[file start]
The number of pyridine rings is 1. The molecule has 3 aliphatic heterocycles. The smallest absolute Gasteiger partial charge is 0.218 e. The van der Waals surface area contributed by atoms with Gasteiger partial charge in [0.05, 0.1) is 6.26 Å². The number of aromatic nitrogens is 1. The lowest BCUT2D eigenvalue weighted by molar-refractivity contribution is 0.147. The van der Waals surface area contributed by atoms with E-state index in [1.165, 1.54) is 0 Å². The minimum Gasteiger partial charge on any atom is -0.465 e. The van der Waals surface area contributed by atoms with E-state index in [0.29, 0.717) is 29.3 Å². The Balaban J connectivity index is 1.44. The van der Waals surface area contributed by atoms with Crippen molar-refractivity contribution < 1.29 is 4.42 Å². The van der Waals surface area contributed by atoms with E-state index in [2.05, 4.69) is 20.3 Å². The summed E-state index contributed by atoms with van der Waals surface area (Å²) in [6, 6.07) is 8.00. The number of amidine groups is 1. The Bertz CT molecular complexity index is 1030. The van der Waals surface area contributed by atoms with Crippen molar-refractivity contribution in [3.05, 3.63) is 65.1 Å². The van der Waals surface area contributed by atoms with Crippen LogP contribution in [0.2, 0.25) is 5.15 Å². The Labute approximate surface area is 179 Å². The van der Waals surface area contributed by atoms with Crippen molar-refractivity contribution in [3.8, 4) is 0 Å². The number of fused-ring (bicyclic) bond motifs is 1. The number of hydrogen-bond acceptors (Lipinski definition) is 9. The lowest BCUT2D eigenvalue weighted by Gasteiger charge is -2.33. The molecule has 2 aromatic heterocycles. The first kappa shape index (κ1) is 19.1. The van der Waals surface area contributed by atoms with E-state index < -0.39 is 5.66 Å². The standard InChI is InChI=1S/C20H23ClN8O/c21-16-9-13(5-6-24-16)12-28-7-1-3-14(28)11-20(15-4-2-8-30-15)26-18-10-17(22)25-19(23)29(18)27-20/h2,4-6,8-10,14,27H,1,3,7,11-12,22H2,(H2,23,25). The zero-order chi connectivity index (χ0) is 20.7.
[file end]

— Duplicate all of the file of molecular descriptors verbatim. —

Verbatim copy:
The number of pyridine rings is 1. The molecule has 3 aliphatic heterocycles. The smallest absolute Gasteiger partial charge is 0.218 e. The van der Waals surface area contributed by atoms with Gasteiger partial charge in [0.05, 0.1) is 6.26 Å². The number of aromatic nitrogens is 1. The lowest BCUT2D eigenvalue weighted by molar-refractivity contribution is 0.147. The van der Waals surface area contributed by atoms with E-state index in [1.165, 1.54) is 0 Å². The minimum Gasteiger partial charge on any atom is -0.465 e. The van der Waals surface area contributed by atoms with E-state index in [0.29, 0.717) is 29.3 Å². The Balaban J connectivity index is 1.44. The van der Waals surface area contributed by atoms with Crippen molar-refractivity contribution < 1.29 is 4.42 Å². The van der Waals surface area contributed by atoms with E-state index in [2.05, 4.69) is 20.3 Å². The summed E-state index contributed by atoms with van der Waals surface area (Å²) in [6, 6.07) is 8.00. The number of amidine groups is 1. The Bertz CT molecular complexity index is 1030. The van der Waals surface area contributed by atoms with Crippen molar-refractivity contribution in [3.05, 3.63) is 65.1 Å². The van der Waals surface area contributed by atoms with Crippen LogP contribution in [0.2, 0.25) is 5.15 Å². The Labute approximate surface area is 179 Å². The van der Waals surface area contributed by atoms with Crippen molar-refractivity contribution in [3.8, 4) is 0 Å². The number of fused-ring (bicyclic) bond motifs is 1. The number of hydrogen-bond acceptors (Lipinski definition) is 9. The lowest BCUT2D eigenvalue weighted by Gasteiger charge is -2.33. The molecule has 2 aromatic heterocycles. The first kappa shape index (κ1) is 19.1. The van der Waals surface area contributed by atoms with E-state index < -0.39 is 5.66 Å². The standard InChI is InChI=1S/C20H23ClN8O/c21-16-9-13(5-6-24-16)12-28-7-1-3-14(28)11-20(15-4-2-8-30-15)26-18-10-17(22)25-19(23)29(18)27-20/h2,4-6,8-10,14,27H,1,3,7,11-12,22H2,(H2,23,25). The zero-order chi connectivity index (χ0) is 20.7.